Since the fatal shooting of three Muslim students from Chapel Hill nearly a month ago, details have remained relatively scarce regarding the circumstances behind the attack. Accused shooter Craig Hicks, who confessed to the murders of University of North Carolina Chapel Hill dental student Deah Barakat, his wife Yusor Mohammed Abu-Salha and her sister Razan Mohammed Abu-Salha, now faces the possibility of the death penalty.

Although there hasn’t been an execution in North Carolina since 2006, the death penalty is still integral to the state’s legal structure. According to the North Carolina Department of Public Safety, there are 150 offenders currently on death row, and four instances of capital punishment were issued in 2014.

There will be some who readily support Hicks’ execution, labeling it a matter of justice. But those who support the death penalty for Hicks without learning the true intent behind his actions are focusing too much on avenging the fallen and not enough on preventing future instances of hatred and injustice. With so little information about the nature of the crime, our time would be better spent respecting and honoring the victims and those affected by this tragedy than speculating on what factors may have contributed.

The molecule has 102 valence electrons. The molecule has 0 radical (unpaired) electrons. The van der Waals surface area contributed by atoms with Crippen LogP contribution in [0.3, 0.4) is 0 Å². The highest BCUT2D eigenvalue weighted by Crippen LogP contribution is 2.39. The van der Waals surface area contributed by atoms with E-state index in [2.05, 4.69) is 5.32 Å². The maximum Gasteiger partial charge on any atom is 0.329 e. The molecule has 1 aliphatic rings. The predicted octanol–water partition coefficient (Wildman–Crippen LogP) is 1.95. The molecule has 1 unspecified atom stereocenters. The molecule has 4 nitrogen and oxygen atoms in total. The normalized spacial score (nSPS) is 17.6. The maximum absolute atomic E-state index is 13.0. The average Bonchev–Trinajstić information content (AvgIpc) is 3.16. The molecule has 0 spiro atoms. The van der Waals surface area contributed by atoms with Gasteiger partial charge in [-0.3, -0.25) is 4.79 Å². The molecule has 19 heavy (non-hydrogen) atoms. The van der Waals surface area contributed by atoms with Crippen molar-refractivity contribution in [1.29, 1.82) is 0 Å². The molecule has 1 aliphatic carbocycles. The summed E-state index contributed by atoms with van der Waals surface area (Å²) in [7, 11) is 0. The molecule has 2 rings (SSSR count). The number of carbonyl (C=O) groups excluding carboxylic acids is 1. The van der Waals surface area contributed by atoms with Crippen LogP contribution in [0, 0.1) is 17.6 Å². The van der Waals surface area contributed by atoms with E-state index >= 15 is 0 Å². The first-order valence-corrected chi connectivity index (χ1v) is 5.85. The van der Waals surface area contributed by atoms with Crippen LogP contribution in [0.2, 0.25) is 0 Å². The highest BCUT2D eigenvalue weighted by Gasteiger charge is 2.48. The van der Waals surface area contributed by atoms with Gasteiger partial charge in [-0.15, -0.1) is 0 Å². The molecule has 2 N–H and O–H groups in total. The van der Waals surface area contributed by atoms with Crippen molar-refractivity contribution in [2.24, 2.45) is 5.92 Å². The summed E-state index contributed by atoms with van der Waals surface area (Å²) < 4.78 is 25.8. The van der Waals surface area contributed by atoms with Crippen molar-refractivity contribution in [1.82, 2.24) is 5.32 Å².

A key to examining this crime is determining the

perpetrator’s intent, and the reasons the crime was committed in the first place. Currently, there is little that can be said about the intent that can be absolutely accepted as truth.

Initial police reports indicate the shootings were a result of prior disputes over parking between Hicks and the victims. But many have interpreted the attack against these Muslim students to be a tragic demonstration of Islamophobia in the United States. Hicks’ ex-wife, Karen Hicks, has defended him, saying in a press conference last week that, “[Hicks] believed that everybody should be treated equally and fair.” But Hicks’ Facebook page contains numerous posts supporting anti-theism.

Islamic Association of Raleigh chairman Mohamed Elgamal, told the Huffington Post, “We’re not out there looking for revenge. Our focus is more constructive — to continue the legacy of these three people.”

Elgamal speaks to the heart of the matter: we are so caught up in the hypotheticals of the situation — whether Hicks was intentionally targeting a religion or is just a raging lunatic — that we forget the most important matter is what actually happened and those who were actually affected.